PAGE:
The Call of Abraham
Genesis 12: 1–10
The call of Abram, the father of the faithful, is evidently of special importance in this respect, that it is the first public separation of one called out of this world. This gives a very particular position to the one so called out. The people of God were always morally, and must necessarily be, a people separate from the world. But Abram was the expression of something different. He was not merely to be a godly man in his family, but a godly man called out of his family. It was God exercising and establishing a title over those He had morally and spiritually called. This broke the ties of nature, claiming them and calling them out into public testimony of separation. This distinguished the call of Abram—the public assertion of the claims of God over His people.
The call of Israel out of Egypt is somewhat analogous, though it was not said to Israel to come out, but to Pharaoh, “Let my people go,” because it was the assertion of the right of power over the prince of this world regarding God’s own people. Therefore it was said to Pharaoh, “Let my people go,” and on his refusing to do this God shows His power in redemption—first by blood, then by leading them out by the Red Sea. Thus, in the case of Israel, it was not the invitation of the power of grace to those who were its subjects, to break the tie. Rather, it was the assertion of the power of God over the enemy, breaking down every claim of the world. In the case of Abram it was not precisely that; it was an address to Abram himself—the claim of God over the person thus called. It was love working, not a claim of power. It was grace made effectual in its working in the heart of Abram.
For a time, however, the tie of nature was not broken. Abram went out with Terah his father. He did not leave his father’s house. He lingered after something. He did not fully surrender himself to the Lord’s will at once, and therefore the Lord could not show him the land of Canaan. Abram had left a great deal, but he stopped short of Canaan. It is true he had left his country and his kindred, but he had not left the nearest tie of nature—his father’s house. Therefore God could not show Canaan to him while he was clinging to Terah and going but halfway with God. Thus he stays in Haran. It is the same with us. If there is still cleaving to us a desire after that which naturally belongs to us, there will not be the full entering into those things that God is ready and waiting to show us. All the communications of God to Abram, as to what Canaan was, took place after, or consequent on, his arrival in Canaan.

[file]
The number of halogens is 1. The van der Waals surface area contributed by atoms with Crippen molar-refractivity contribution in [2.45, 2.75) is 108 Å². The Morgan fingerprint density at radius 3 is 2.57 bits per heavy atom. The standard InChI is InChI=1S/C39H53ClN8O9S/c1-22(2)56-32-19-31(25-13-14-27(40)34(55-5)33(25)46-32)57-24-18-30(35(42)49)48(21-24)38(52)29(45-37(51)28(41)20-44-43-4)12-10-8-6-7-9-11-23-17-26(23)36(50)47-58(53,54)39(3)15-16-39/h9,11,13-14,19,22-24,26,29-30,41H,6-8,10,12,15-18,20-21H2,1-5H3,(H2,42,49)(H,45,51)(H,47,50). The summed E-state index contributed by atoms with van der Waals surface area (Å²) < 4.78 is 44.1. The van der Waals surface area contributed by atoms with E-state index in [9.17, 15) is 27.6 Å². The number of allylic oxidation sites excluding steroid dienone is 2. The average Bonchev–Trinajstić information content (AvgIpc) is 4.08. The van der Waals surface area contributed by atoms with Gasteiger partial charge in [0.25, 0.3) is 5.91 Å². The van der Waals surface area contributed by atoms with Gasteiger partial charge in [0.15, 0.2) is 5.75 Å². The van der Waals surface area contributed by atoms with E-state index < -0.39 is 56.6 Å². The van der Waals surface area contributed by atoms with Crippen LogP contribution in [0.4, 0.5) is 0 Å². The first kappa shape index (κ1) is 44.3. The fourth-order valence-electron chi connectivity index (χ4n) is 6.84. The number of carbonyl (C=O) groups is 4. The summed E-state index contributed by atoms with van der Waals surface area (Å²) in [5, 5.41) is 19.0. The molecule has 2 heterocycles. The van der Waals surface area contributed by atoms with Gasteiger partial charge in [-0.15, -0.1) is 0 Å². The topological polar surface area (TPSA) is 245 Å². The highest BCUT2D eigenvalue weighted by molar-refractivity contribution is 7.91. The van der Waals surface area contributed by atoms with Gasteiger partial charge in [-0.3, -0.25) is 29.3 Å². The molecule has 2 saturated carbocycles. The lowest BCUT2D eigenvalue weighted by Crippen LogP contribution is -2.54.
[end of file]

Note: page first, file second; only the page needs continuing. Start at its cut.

God puts the position he is to be in directly in contrast with natural ties. He said to Abram, “Get thee out…unto a land that I will show thee.” He knew that natural ties were mixed up with what Abram had to leave, but he was to leave his country and all, having no other warrant for it but God’s word. God had called him, and the call implied a claim. It was not merely the question of the public government of the world—Abram is entirely separated from that—but he is to be a stranger to his father’s house, and a stranger still when brought into Canaan. It was the Lord’s love resting on an individual and associating him with all that he had in His mind, and putting him into the place of all the promises of blessing.
We see what he was called out from in Joshua 24: 2: “Thus saith the Lord God of Israel, Your fathers dwelt on the other side of the flood in old time, even Terah, the father of Abraham, and the father of Nachor: and they served other gods.” Men were not merely wicked, but God having manifested in the deluge the power of government in the world, Satan got hold of that power in the minds of men, who were thus led to worship devils, to whom they ascribed the power, and not to God.